A decade ago, two scientists published a paper on "the authoritative taboo on taking UFOs seriously." Essentially, Alexander Wendt and Raymond Duvall put the issue down to a failure to accept a scenario—say, that aliens are visiting us on the regular—that would injure our anthropocentric view. But as Tufts University international politics professor Daniel W. Drezner writes at the Washington Post, our view of UFOs is slowly changing. "Official organs of the state are now acknowledging that UFOs exist"—the US Navy issued new guidelines about sightings earlier this month—"even if they are not literally using the term. They are doing so because enough pilots are reporting UFOs and near-air collisions so as to warrant better record-keeping."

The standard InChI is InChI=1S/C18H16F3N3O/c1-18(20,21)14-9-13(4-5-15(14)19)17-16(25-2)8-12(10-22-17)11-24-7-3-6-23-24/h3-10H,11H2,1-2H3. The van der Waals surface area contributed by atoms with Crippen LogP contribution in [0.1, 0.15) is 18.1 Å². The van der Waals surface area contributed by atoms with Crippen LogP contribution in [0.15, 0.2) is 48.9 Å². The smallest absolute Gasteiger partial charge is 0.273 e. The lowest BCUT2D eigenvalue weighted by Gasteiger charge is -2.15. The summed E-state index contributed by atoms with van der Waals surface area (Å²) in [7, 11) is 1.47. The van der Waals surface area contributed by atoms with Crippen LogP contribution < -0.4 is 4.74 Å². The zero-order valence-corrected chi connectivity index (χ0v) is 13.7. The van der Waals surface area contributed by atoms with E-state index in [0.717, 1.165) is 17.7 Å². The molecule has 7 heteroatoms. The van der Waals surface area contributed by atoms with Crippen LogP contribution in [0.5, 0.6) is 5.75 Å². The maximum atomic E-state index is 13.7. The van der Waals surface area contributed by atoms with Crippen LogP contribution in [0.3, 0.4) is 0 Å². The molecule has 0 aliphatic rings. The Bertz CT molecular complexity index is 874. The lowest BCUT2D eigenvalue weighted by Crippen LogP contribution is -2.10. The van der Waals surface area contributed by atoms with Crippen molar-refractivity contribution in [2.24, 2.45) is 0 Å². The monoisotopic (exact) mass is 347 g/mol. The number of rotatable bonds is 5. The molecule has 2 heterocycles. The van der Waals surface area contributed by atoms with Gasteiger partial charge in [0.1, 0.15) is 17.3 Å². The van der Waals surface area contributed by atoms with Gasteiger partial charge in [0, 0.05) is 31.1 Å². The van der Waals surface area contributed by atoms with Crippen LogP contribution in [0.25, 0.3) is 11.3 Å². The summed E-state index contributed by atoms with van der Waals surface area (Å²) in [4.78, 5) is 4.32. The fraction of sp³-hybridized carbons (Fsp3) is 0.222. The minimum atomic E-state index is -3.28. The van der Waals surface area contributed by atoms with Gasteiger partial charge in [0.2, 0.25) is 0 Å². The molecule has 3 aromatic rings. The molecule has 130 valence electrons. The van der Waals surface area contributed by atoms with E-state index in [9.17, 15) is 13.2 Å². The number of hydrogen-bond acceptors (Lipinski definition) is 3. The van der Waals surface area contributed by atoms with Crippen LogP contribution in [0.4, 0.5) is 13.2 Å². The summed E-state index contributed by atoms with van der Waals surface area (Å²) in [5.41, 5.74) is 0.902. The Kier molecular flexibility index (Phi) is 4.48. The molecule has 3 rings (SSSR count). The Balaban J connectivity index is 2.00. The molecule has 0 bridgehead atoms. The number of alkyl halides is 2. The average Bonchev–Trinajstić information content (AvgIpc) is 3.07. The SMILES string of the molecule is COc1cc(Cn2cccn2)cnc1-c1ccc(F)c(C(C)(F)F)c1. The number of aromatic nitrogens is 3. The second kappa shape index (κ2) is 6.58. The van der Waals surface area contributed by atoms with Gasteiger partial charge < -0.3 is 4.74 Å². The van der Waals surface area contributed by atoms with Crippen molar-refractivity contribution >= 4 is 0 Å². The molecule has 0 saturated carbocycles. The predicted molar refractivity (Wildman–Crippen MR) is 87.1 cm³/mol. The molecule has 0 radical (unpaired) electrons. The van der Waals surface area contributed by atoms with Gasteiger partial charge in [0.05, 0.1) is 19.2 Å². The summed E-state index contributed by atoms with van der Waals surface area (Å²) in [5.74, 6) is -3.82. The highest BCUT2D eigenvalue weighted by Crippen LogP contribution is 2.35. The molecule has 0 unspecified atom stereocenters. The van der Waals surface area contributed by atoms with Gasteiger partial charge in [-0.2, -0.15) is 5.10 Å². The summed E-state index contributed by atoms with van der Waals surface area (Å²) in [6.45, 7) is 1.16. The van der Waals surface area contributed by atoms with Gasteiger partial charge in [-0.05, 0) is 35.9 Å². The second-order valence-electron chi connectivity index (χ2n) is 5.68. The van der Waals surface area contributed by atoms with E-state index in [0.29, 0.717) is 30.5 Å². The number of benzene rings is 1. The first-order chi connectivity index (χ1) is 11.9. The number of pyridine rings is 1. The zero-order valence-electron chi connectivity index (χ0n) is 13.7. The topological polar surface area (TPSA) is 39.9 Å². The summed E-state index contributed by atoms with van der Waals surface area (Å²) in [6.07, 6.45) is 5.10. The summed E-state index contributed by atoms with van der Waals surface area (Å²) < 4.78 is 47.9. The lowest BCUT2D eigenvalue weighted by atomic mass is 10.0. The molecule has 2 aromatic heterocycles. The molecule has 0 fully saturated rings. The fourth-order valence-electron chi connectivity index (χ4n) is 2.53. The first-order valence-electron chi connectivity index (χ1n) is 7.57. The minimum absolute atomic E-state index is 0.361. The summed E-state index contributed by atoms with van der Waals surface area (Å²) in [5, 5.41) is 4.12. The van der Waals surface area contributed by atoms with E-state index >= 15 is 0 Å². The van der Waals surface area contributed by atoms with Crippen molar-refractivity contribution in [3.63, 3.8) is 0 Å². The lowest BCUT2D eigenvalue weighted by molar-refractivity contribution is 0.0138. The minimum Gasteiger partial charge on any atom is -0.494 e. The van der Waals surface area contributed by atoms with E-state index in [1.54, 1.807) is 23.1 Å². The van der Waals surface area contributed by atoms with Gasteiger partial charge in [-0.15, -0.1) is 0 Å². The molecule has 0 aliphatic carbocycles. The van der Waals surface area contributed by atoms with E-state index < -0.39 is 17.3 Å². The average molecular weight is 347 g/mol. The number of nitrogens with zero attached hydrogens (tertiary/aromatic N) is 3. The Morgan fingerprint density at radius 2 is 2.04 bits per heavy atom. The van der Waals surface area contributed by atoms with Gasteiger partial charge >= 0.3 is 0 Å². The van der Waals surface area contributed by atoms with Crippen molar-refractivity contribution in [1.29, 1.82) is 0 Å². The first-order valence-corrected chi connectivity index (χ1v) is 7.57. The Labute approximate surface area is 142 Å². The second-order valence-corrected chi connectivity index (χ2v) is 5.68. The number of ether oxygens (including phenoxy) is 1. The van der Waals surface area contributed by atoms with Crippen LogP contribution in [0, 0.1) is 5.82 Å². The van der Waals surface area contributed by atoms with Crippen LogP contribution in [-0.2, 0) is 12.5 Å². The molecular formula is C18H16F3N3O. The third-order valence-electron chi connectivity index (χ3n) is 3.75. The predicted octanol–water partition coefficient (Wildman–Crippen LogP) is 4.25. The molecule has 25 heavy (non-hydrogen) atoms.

Indeed, Navy pilots reported numerous UFOs off the US east coast in 2014 and 2015. Several pilots have now spoken out to the New York Times, describing objects hitting hypersonic speeds from sea level to 30,000 feet with "no jet engine, no exhaust plume," then making instantaneous stops and turns. "No one in the Defense Department is saying that the objects were extraterrestrial, and experts emphasize that earthly explanations can generally be found for such incidents," reports the Times. For Drezner, that's an indication that authorities are still unwilling to seriously consider extraterrestrial activity, no matter how unlikely. They'll need to do that to fully debunk Wendt and Duvall's theory, Drezner writes. If they do, "what happens to our understanding of the universe?" (Read his full piece here.)